Maryland state superintendent faces criticism amid support of state school board leaders

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The Maryland State Board of Education must decide this year whether to extend a new contract to State Superintendent of Schools Mohammed Choudhury, whose continuity or lack thereof could be especially important as he continues to help lead implementation of the state’s multi-billion-dollar education reform plan.

Choudhury, who began his tenure as the state’s public schools leader in July 2021 to replace former superintendent Karen B. Salmon, receives praise for being “incredibly intelligent,” “very bright,” knowledgeable on policy and “committed to working on behalf of students.”

However, he’s also viewed as a superintendent who works with a limited number of people and has alienated some education advocates and state lawmakers.

Although Choudhury’s current contract with a base salary of $310,000 doesn’t expire until June 2024, the 14-member state board must decide whether to approve a new one for four years.

It remains unclear if Choudhury has told the board if he wants to remain as the public schools leader. Board governance states he must notify the board in writing by July 1 that he wishes to be considered for reappointment. The board will “consider this request in executive session at its regularly scheduled September meeting using the three previous year’s evaluations and such other information as it deems appropriate.”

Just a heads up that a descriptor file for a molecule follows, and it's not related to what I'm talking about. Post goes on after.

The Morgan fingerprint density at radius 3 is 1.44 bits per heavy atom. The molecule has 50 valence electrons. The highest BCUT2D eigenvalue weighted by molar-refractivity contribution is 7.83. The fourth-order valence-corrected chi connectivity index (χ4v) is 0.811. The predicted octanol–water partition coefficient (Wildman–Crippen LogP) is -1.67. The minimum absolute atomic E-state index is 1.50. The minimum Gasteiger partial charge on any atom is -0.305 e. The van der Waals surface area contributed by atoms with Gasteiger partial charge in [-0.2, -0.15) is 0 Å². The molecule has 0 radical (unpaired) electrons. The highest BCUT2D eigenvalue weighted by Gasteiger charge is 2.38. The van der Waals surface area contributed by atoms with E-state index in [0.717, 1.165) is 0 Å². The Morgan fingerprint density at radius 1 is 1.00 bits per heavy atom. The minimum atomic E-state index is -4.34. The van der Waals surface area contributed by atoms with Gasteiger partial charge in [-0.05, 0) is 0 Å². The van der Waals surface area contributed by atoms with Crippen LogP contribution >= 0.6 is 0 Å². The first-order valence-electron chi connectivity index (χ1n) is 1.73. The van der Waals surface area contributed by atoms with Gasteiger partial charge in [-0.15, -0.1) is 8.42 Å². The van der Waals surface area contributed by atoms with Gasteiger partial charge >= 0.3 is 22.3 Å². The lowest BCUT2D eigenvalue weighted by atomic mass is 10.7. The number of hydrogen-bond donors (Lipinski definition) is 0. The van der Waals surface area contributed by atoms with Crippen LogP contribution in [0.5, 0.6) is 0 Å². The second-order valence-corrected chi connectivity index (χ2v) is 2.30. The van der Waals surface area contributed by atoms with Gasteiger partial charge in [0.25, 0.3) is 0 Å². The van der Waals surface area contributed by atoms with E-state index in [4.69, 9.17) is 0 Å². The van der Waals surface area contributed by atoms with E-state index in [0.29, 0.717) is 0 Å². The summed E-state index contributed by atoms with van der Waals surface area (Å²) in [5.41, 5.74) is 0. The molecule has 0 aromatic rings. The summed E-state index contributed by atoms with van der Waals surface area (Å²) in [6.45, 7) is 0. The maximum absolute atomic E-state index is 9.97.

After that September meeting, the board will notify the superintendent of its decision in writing, within one week “to the extent possible.”

Contract talks weren’t discussed at Tuesday’s board meeting. Choudhury wasn’t available to speak to a reporter for comment.

If approved, Choudhury could serve the longest tenure as superintendent since former superintendent Nancy Grasmick, who served for 20 years until she retired in June 2011. Board meetings are held in a building in Baltimore named after Grasmick.

State Board of Education Chair Clarence Crawford and Vice Chair Susan Getty said in an interview that they support Choudhury and his work in leading the state Department of Education.

“I can’t imagine anybody else in charge of this process. He is brilliantly smart. He has a vision of what MSDE has to look like,” Getty said. “His review process of the [Blueprint] implementation plans is exemplary.”

Crawford recalled that Choudhury and the other 54 applicants for the job in 2021 were told challenges would come in the first two years of their leadership, as they tackled reforming the state’s public education system as well as changing how employees work.

“Starting in year three and four is when you really start to see things come together. That’s when I think you are really going to see dramatic improvements in engagement and things like that,” he said. “We fully support the superintendent.”

Choudhury is facing an early review because his initial term was shortened by a year when the state board extended Salmon’s final contract an extra year during the COVID-19 pandemic.

Robert Eccles, a former high-level education official who left the department last year, testified before the board Tuesday and said Choudhury’s leadership style created “toxicity,” loss of experienced staff and micromanagement.

Eccles and other former employees wrote a letter to the department this year and board of education about the work environment but have yet to receive a response. Eccles still maintains a cordial relationship with current employees including one who smiled and tapped his shoulder as he talked with reporters outside the meeting room.

“MSDE is a toxic workplace for staffers. They work in fear, harassment, intimidation, disrespect. MSDE takes zero accountability for this behavior,” he said. “The superintendent [is] clearly smart, clearly knowledgeable, but clearly not fit for the role. He doesn’t grow trust. He doesn’t collaborate or empower others.”